new EU foreign affairs chief Cathy Ashton is going to contact the Cuban government to explore closer ties with Havana, according to news reports today. The development is interesting because it shows how the new EU foreign policy, made possible by the adoption of the Lisbon Treaty, may seek in some ways to be a counterweight to American foreign policy. But there are deep divisions within the union about whether it should seek a different policy toward Cuba than the United States.
The EU has in fact had a "common position" on Cuba since 1996, but this policy has been seen by some as a NATO-crafted backing of the American position on Cuba. It says that EU member states will only normalise their links to Cuba if the country makes progress on democracy and human rights. Spain has been the leading voice for increasing ties with Cuba, and over the summer they were keen to highlight to Brussels Cuba's decision to release 52 political prisoners. According to reports, these pleas from Spain have found a sympathetic ear with Ashton.
The Cuba issue touches a nerve on several sensitive issues in the EU. Some of these issues include the closeness (some would say obedience) of Europe to US policy, the firm anti-communist beliefs of Eastern European governments versus the strong socialist traditions in Western Europe, and the wisdom of having a unified EU foreign policy in the first place. This will certainly be a minefield for Ashton to walk through, and it may be a real test of her ability to navigate a compromise path when faced with extreemly divergent opinions from different groups of member states.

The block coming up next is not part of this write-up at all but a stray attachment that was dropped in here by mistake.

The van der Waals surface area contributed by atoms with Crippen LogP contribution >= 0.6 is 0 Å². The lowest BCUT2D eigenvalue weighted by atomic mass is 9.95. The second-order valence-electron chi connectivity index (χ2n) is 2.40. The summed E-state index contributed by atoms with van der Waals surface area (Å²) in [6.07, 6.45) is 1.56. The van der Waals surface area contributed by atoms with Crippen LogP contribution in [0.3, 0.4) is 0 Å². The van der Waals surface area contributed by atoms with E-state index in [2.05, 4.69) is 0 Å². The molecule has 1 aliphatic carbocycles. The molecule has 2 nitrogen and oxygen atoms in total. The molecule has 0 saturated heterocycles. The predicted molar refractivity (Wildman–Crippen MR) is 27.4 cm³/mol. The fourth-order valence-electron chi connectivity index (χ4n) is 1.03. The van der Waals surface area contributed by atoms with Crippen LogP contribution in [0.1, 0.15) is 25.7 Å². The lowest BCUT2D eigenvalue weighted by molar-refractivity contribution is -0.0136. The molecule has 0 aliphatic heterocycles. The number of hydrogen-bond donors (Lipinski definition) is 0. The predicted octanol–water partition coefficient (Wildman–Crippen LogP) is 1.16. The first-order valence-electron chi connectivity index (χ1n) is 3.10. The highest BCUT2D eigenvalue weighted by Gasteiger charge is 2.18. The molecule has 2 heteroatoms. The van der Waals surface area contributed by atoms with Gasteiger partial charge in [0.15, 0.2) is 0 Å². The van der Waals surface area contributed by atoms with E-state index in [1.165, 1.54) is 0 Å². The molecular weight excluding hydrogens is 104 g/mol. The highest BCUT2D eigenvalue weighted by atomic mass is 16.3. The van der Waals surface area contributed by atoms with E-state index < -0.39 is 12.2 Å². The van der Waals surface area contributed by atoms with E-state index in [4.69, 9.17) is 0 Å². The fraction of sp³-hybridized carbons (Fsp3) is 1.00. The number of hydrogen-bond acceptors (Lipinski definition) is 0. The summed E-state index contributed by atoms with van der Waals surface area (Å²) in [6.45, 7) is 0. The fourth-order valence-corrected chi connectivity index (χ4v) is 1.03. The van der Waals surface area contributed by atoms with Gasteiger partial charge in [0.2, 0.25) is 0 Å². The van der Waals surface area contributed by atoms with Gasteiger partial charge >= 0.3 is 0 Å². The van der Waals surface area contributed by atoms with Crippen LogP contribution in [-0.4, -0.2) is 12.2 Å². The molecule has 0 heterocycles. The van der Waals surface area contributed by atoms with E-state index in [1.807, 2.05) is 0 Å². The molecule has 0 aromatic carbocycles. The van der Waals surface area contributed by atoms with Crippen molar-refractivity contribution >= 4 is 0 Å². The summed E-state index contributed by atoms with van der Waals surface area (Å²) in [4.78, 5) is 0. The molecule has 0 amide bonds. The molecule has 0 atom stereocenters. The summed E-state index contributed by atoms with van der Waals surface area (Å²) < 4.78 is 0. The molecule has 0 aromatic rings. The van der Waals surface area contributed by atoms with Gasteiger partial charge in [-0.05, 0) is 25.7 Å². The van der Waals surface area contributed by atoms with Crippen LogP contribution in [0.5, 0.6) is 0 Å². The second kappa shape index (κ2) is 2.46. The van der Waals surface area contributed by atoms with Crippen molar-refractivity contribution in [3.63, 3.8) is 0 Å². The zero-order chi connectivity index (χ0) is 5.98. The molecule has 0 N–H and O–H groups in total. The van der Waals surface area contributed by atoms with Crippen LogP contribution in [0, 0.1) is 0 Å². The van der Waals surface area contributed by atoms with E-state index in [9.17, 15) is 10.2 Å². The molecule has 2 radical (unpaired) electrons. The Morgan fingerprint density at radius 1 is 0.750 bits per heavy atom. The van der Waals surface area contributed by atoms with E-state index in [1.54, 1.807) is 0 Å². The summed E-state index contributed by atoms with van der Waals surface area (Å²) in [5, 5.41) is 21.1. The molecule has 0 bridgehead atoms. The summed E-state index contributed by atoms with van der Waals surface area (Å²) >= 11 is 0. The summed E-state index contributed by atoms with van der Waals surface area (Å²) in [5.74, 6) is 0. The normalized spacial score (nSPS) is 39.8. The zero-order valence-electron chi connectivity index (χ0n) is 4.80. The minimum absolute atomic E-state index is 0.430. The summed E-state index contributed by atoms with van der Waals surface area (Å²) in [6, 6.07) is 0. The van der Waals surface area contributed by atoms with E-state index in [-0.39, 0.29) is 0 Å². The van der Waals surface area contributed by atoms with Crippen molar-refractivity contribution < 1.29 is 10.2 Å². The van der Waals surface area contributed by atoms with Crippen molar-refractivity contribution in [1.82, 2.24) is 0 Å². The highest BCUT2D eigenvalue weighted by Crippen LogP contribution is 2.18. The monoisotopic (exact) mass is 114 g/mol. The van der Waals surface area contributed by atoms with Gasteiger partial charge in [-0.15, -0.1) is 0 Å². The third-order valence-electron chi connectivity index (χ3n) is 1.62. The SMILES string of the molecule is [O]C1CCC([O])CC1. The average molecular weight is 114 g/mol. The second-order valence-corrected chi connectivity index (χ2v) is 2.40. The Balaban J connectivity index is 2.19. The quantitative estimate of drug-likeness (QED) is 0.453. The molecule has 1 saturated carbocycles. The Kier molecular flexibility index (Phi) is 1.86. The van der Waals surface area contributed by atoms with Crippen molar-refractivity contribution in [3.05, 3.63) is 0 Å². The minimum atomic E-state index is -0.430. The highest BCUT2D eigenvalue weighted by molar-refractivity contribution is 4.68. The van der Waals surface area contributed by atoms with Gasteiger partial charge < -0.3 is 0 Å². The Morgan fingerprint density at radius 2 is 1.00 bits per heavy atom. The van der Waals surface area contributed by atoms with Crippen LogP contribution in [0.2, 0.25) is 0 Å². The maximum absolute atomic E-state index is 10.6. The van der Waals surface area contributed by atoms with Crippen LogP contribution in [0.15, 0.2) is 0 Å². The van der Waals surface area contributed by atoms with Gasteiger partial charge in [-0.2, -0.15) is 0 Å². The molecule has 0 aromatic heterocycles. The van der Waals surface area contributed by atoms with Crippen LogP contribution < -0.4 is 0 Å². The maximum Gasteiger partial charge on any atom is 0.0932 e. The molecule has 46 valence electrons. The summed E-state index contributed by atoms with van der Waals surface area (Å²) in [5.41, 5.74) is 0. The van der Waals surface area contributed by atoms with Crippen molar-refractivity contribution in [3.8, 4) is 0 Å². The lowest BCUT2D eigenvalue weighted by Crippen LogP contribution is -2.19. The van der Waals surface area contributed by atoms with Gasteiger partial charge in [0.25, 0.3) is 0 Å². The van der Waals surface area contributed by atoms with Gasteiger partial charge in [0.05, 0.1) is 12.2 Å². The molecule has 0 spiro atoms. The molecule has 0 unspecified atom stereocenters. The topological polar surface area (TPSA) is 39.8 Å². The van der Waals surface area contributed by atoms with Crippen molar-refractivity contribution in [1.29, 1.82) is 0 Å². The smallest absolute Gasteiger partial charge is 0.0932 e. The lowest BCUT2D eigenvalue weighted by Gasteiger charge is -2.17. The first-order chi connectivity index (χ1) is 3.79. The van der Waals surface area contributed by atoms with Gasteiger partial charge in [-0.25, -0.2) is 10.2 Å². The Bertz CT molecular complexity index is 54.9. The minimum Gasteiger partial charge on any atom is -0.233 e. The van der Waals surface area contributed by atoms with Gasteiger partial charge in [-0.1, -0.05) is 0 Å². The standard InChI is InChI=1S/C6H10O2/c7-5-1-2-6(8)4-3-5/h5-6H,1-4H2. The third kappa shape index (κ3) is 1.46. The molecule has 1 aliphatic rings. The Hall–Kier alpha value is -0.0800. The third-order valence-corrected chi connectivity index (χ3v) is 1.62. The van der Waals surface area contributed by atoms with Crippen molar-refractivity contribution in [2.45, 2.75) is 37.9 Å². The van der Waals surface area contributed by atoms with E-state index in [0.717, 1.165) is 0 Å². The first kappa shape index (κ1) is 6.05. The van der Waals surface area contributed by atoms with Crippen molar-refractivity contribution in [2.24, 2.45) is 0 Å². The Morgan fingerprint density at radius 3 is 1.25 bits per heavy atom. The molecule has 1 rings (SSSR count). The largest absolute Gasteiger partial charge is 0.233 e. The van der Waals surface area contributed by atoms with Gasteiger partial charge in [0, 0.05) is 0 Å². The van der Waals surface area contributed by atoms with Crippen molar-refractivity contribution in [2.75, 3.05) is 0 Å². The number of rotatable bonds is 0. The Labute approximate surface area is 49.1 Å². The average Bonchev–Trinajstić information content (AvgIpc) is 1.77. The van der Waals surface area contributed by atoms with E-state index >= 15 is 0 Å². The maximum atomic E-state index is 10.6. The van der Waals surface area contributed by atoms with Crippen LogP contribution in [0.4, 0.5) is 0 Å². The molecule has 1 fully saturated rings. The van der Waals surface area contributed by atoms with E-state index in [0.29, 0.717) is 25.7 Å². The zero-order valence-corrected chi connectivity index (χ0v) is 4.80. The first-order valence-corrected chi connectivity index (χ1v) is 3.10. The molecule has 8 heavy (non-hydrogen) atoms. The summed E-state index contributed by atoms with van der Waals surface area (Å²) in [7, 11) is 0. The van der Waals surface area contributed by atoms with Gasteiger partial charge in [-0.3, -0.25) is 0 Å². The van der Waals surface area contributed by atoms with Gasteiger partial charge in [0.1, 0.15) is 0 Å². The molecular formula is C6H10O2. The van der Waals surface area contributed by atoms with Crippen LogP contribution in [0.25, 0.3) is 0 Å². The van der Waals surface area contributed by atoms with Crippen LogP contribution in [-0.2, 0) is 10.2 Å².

trade embargo on Cuba, with no commerce or people allowed to travel between the two countries. But though the EU does not have normal relations with Cuba, trade is conducted between the two. In fact, the EU is Cuba's largest trading partner, accounting for a third of its trade, half of foreign direct investment and more than half of all tourism. Unlike Americans, EU citizens are free to visit Cuba. The EU also provides humanitarian assistance to Cuba. But, the EU imposed economic sanctions on Cuba between 2003 and 2008 and Cuba refused all EU aid during the so-called "cocktail wars" when member states' individual Cuban embassies started inviting Cuban dissidents to cocktail receptions in response to Cuba refusing to release its political prisoners. Though trade is conducted between Cuba and the EU, it is not normalised and is often on an unpredictable case-by-case basis.
Of course this is all in the context of real uncertaintly about Cuba's future. All eyes are on Fidel's brother Raul Castro, who is running the country in Fidel's sickness. Nothing will be certain about the future direction of the country until Fidel dies. There are many voices in Brussels and in Washington who say the best thing to do is to maintain the current policy until the new situation becomes clear. But other voices, notably Spain's, say the EU can do more good by opening relations now, encouraging the Raul regime to make reform.